DON’T come home and relieve your babysitter later than agreed. Traffic happens, as do overly chatty relatives who trap you on the way out the door, so a certain amount of flexibility is part of the package of a babysitting gig. However, if you’ve agreed to a set time, try your hardest to meet that time. If you can’t, let your babysitter know as soon as possible.

DON’T be slow with payment. Pay on time, every time, in full, without the babysitter needing to prompt you or ask. The topic of money can be awkward for anyone to bring up, especially for a less experienced babysitter who is operating on a casual basis. Pay your babysitter as soon as possible and avoid those awkward conversations.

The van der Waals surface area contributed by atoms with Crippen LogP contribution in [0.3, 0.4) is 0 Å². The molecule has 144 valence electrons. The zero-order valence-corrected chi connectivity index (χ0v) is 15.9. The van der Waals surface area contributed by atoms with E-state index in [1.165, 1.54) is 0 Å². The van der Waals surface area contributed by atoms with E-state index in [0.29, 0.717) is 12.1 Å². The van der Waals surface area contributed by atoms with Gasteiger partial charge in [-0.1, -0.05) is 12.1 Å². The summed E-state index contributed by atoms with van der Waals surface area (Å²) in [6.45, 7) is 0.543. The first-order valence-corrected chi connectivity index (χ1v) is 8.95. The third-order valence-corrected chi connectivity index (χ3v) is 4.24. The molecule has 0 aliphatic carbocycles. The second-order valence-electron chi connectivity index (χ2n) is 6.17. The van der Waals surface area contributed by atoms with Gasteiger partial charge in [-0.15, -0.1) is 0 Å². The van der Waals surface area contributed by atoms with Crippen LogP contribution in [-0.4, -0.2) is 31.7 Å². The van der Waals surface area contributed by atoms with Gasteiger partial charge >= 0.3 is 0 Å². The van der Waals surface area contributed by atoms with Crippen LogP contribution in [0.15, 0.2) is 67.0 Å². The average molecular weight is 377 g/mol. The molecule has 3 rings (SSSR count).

DON’T make the babysitter the enemy by accident. You know how your children will go to Dad when Mum says no, and vice versa? The same thing can happen where the kids will go to Mum and Dad if the babysitter has provided a (sanctioned) punishment. Presenting a united front is important to maintaining standards of behaviour, even when you’re not home. Extend that to your babysitter as well, and ensure they don’t become “the enemy” in your childrens’ minds.

DON’T leave scheduling to the last minute. Plan ahead for scheduling your sitter. Not only will this a) give you a higher chance of securing your babysitter for a given night and b) get you a better, non-emergency rate, but it’s also a lot easier for the sitter to prepare themselves properly for looking after your children.

With that complete, hopefully our parent’s guide to babysitting has you ready and prepared for date night.